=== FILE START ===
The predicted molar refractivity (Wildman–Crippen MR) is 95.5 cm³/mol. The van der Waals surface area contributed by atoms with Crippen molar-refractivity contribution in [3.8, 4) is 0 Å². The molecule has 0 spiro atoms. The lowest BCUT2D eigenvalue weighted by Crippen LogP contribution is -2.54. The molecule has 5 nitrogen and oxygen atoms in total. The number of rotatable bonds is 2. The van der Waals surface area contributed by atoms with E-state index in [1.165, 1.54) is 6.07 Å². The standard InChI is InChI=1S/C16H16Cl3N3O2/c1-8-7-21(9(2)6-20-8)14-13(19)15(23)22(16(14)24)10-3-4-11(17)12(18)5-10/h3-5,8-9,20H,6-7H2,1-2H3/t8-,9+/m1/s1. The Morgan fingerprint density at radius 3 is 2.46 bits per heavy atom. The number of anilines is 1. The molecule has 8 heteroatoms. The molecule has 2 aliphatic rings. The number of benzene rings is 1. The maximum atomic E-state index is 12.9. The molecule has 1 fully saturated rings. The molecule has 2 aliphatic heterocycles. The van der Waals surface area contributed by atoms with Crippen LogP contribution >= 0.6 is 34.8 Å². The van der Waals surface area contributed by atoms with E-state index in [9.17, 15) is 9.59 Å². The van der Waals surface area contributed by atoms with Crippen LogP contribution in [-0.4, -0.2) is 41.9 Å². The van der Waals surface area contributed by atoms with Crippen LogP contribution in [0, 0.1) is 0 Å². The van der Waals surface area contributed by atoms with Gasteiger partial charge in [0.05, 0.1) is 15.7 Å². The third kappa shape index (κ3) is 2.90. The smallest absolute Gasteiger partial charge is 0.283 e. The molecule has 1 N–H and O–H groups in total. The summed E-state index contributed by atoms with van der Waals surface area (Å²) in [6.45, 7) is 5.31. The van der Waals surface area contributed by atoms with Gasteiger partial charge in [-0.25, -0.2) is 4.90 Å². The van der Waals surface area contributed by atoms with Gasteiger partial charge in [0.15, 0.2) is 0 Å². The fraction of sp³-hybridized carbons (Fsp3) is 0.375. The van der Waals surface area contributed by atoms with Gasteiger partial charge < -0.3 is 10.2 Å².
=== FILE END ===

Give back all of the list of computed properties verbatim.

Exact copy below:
The predicted molar refractivity (Wildman–Crippen MR) is 95.5 cm³/mol. The van der Waals surface area contributed by atoms with Crippen molar-refractivity contribution in [3.8, 4) is 0 Å². The molecule has 0 spiro atoms. The lowest BCUT2D eigenvalue weighted by Crippen LogP contribution is -2.54. The molecule has 5 nitrogen and oxygen atoms in total. The number of rotatable bonds is 2. The van der Waals surface area contributed by atoms with E-state index in [1.165, 1.54) is 6.07 Å². The standard InChI is InChI=1S/C16H16Cl3N3O2/c1-8-7-21(9(2)6-20-8)14-13(19)15(23)22(16(14)24)10-3-4-11(17)12(18)5-10/h3-5,8-9,20H,6-7H2,1-2H3/t8-,9+/m1/s1. The Morgan fingerprint density at radius 3 is 2.46 bits per heavy atom. The number of anilines is 1. The molecule has 8 heteroatoms. The molecule has 2 aliphatic rings. The number of benzene rings is 1. The maximum atomic E-state index is 12.9. The molecule has 1 fully saturated rings. The molecule has 2 aliphatic heterocycles. The van der Waals surface area contributed by atoms with Crippen LogP contribution >= 0.6 is 34.8 Å². The van der Waals surface area contributed by atoms with E-state index in [9.17, 15) is 9.59 Å². The van der Waals surface area contributed by atoms with Crippen LogP contribution in [-0.4, -0.2) is 41.9 Å². The van der Waals surface area contributed by atoms with Crippen LogP contribution in [0, 0.1) is 0 Å². The van der Waals surface area contributed by atoms with Gasteiger partial charge in [0.05, 0.1) is 15.7 Å². The third kappa shape index (κ3) is 2.90. The smallest absolute Gasteiger partial charge is 0.283 e. The molecule has 1 N–H and O–H groups in total. The summed E-state index contributed by atoms with van der Waals surface area (Å²) in [6.45, 7) is 5.31. The van der Waals surface area contributed by atoms with Gasteiger partial charge in [-0.25, -0.2) is 4.90 Å². The van der Waals surface area contributed by atoms with Gasteiger partial charge in [0.15, 0.2) is 0 Å². The fraction of sp³-hybridized carbons (Fsp3) is 0.375. The van der Waals surface area contributed by atoms with Gasteiger partial charge < -0.3 is 10.2 Å².